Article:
By Michael E. Miller
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In that environment the companies are having a field day. Texaco and Shell have admitted publicly that since they merged their marketing operations, both now price their gas the same. “They've equalized the price of two different products that ordinarily would be competing in the marketplace,” explains Los Angeles attorney Tom Bleau. The admission has inspired Bleau to file a price-fixing case against the companies in federal court, but there has been no concurrent peep from regulators.
Nor has a wave of station swaps among companies that began in the late Eighties resulted in any visible concern. In 1993, for example, Chevron swapped 66 stations in the Washington, D.C., area for 59 Exxon stations in South Florida; this past August, Shell sold all 27 of its stations in the Orlando area to BP Amoco. The swaps enable the companies to instantly increase their market share in regions where they already have a strong presence while bailing out of more marginal markets. Almost every one of the swaps has spelled trouble for dealers, who often are given a choice: Buy their stations at a premium or find something else to do.
With no help in sight from elected officials, and the court route posing a major financial risk, service station dealers are at a crossroads. Too stubborn to throw in the towel but too streetwise to ignore reality, they waffle between two distasteful options. “I've spent my life building this business, and I'm not gonna let them take it away from me,” Cleveland Shell dealer Jerry Gorczyca declares defiantly. Moments later he changes course. “I don't know if we're fighting a losing cause and we should just let go, or if we should keep on fighting.”
After 39 years Gorczyca is saddened by the changes he's seen, and not just in the gas business. Before, a man was only as good as his word. Relationships were built to last, with customers as well as suppliers, and loyalty was rewarded in kind. All the institutions that gave meaning to the word community -- florists, funeral parlors, hardware stores -- operated on the same principles. Those principles, Gorczyca laments, seem as distant today as the dealers he's seen driven away.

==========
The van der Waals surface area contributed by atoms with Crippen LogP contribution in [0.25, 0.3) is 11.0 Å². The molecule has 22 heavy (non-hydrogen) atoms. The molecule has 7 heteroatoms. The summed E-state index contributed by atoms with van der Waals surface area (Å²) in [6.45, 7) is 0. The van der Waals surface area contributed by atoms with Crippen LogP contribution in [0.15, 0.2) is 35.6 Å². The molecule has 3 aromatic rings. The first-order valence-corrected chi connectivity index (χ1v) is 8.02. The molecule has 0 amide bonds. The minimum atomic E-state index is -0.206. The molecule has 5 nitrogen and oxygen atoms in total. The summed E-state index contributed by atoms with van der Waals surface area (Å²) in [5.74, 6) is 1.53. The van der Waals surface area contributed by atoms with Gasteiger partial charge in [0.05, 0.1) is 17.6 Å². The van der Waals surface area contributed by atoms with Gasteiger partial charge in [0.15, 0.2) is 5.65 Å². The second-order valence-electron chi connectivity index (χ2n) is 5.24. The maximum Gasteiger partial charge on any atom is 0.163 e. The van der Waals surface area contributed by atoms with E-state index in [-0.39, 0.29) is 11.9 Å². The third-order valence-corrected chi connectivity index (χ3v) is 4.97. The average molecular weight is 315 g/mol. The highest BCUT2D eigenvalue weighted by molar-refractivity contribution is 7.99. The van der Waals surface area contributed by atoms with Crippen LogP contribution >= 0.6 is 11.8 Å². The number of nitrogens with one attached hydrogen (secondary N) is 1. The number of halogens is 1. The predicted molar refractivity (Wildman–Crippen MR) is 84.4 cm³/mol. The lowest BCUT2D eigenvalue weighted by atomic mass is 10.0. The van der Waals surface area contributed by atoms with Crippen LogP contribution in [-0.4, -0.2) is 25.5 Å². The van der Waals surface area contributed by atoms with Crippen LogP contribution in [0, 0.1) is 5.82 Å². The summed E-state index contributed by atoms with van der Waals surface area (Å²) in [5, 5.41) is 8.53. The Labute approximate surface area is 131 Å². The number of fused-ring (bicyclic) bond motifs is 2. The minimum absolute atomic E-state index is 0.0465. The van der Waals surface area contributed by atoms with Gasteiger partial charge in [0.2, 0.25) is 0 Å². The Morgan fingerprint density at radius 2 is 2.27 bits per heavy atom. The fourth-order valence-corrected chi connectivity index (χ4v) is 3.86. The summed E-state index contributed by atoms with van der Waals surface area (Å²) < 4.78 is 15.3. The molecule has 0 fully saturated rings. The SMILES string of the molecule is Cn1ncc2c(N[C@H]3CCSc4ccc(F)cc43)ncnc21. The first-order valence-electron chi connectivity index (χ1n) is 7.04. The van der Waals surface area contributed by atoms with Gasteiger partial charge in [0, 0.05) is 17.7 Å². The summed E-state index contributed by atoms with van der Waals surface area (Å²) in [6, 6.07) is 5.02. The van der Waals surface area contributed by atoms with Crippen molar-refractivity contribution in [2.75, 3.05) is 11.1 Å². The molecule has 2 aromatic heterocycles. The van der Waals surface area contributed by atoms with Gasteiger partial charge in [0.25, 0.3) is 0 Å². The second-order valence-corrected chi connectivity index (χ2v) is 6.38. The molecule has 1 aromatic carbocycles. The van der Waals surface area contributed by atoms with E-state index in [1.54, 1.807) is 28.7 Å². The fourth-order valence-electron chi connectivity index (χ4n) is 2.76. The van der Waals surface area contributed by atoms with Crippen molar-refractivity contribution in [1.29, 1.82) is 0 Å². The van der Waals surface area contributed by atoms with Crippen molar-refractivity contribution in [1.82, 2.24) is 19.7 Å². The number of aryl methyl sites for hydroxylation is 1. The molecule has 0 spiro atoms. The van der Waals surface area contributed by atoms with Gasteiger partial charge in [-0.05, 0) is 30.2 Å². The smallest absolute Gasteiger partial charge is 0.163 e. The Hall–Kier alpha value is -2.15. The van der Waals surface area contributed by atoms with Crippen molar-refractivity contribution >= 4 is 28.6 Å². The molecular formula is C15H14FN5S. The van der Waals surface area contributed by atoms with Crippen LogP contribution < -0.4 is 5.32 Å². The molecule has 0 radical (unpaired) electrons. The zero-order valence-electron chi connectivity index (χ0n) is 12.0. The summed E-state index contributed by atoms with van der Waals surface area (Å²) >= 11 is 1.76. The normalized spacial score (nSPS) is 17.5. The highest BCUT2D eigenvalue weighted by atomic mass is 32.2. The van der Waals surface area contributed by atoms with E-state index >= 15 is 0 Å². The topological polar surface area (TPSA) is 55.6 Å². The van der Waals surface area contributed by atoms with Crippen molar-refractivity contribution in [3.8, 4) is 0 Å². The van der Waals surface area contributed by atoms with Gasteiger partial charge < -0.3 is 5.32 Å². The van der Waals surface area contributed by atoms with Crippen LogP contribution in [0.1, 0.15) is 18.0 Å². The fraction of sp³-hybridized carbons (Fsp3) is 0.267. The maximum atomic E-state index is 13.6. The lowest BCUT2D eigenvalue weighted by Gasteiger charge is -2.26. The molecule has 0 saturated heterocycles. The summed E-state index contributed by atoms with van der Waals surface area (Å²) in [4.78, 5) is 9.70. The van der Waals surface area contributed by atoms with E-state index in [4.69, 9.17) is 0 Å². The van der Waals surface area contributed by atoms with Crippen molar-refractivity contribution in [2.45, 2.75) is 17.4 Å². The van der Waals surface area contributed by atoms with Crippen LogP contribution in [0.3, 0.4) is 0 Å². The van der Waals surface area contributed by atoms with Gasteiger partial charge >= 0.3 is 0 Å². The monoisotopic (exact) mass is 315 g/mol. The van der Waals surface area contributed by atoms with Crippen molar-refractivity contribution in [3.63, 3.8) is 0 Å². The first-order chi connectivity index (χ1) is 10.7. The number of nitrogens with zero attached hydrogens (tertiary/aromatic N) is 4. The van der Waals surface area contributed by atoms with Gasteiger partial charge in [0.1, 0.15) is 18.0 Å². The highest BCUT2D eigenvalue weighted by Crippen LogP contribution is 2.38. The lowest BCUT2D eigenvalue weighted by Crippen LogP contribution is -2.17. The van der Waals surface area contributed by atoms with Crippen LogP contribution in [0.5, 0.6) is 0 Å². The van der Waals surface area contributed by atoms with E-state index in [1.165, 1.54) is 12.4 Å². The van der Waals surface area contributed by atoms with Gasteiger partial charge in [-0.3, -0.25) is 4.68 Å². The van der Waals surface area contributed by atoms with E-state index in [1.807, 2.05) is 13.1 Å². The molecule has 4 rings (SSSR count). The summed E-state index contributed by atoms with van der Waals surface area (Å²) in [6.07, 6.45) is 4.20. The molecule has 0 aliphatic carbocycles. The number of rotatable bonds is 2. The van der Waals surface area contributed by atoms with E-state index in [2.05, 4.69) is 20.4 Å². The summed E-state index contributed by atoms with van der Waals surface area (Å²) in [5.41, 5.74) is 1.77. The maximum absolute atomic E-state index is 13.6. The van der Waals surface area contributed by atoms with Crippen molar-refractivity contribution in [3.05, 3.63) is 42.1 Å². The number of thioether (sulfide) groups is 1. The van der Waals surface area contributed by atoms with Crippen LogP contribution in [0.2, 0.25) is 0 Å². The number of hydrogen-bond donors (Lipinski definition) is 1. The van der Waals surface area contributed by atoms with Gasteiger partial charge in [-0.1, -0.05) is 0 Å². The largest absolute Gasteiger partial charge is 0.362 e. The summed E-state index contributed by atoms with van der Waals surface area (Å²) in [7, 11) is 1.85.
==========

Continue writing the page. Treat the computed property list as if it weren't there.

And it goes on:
“What they built this country on, the small people, they're going to eliminate 'em.”
Running on Empty
Luis Konski sees the humor. A Miami attorney who makes part of his living suing major oil companies on behalf of dealers, he has experienced firsthand the arrogance -- and power -- of his adversaries. “It is very presumptuous of us to take on the big oil companies,” says Konski. “We should just lie down and let 'em walk all over us.”
Having worked dealer cases as long as anyone in the area, Konski runs into the same obstacles over and over again. The companies are very careful to put only certain things in writing, and the dealers are too trusting to realize that what they were told verbally means nothing. “They're promised the world, and it's all on a handshake,” he says. “An oral agreement is only as good as the paper it's written on.”
A Miami federal court case against Exxon offers special insight into oil company tactics, both before and after an action is filed. Beginning in 1982 Exxon introduced a “discount for cash” program to attract more price-conscious consumers. The company also instituted a three percent fee to the dealer on credit-card sales. To offset the fee, dealers were supposed to get a 1.7-cent-per-gallon reduction in their wholesale gas price. But documents and testimony showed that except for two brief periods in 1982 and 1991, the dealers never got the break over the twelve years of the program.
After a shocked group of dealers heard company executive Jim Carter admit at a national meeting that they hadn't been receiving the discount, they filed a class-action suit in 1991. The amount Exxon saved by depriving the 12,000 dealers in 37 states of their penny-plus per gallon is eye-popping, according to their attorney. With interest, says Jay Solowsky, “the aggregate is around a billion dollars.”
Exxon wasn't about to let the case proceed smoothly. As records show the company immediately flooded the court with every conceivable motion, slowed the discovery process, challenged witnesses, and otherwise obstructed progress. Eight years later the case finally went to a jury, which was unable to reach a verdict. A new trial is set for January 2001.
Even if the dealers win the next go-round, they face numerous appeals and challenges that eventually could reach the state Supreme Court. “We're probably looking at a four-year road,” Solowsky says. In the interim the dealers must wait, and the waiting is painful. “This is not a windfall for them,” he says. “This is money that was taken out of their pockets, and some of them desperately need it.”
Delay is nothing new to Solowsky, who has several oil company notches in his belt from previous cases. “They institutionalized the process of stonewalling,” he says.
As they while away the days, Florida dealers aren't likely to get much help from state lawmakers. Florida passed a divorcement statute in 1974 that fixed three percent as the maximum number of stations a refiner could run as company operations in the state. The law remained dormant while a series of appeals wound through state and federal courts, but ten years later, it was finally upheld.